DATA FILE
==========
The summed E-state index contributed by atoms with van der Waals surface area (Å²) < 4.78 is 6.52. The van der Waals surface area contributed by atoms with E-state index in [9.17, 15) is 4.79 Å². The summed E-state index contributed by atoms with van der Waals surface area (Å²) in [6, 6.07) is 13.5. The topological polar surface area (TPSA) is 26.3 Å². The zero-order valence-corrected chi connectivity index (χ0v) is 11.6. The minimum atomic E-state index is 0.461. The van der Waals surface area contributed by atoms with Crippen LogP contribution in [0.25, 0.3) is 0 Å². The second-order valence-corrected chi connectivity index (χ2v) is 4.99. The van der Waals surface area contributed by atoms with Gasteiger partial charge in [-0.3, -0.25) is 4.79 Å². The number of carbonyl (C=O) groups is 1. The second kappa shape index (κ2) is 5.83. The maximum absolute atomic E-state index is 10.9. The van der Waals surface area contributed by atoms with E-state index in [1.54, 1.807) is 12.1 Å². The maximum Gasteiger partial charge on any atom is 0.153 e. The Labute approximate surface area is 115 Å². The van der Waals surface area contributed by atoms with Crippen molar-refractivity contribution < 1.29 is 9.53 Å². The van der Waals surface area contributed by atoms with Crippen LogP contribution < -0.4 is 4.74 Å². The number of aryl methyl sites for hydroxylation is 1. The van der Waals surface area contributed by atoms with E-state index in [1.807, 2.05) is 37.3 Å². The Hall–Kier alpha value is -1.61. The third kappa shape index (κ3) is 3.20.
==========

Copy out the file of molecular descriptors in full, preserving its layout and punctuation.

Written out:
The summed E-state index contributed by atoms with van der Waals surface area (Å²) < 4.78 is 6.52. The van der Waals surface area contributed by atoms with E-state index in [9.17, 15) is 4.79 Å². The summed E-state index contributed by atoms with van der Waals surface area (Å²) in [6, 6.07) is 13.5. The topological polar surface area (TPSA) is 26.3 Å². The zero-order valence-corrected chi connectivity index (χ0v) is 11.6. The minimum atomic E-state index is 0.461. The van der Waals surface area contributed by atoms with Crippen LogP contribution in [0.25, 0.3) is 0 Å². The second-order valence-corrected chi connectivity index (χ2v) is 4.99. The van der Waals surface area contributed by atoms with Gasteiger partial charge in [-0.3, -0.25) is 4.79 Å². The number of carbonyl (C=O) groups is 1. The second kappa shape index (κ2) is 5.83. The maximum absolute atomic E-state index is 10.9. The van der Waals surface area contributed by atoms with E-state index in [1.54, 1.807) is 12.1 Å². The maximum Gasteiger partial charge on any atom is 0.153 e. The Labute approximate surface area is 115 Å². The van der Waals surface area contributed by atoms with Crippen molar-refractivity contribution < 1.29 is 9.53 Å². The van der Waals surface area contributed by atoms with Crippen LogP contribution < -0.4 is 4.74 Å². The number of aryl methyl sites for hydroxylation is 1. The van der Waals surface area contributed by atoms with E-state index in [1.807, 2.05) is 37.3 Å². The Hall–Kier alpha value is -1.61. The third kappa shape index (κ3) is 3.20.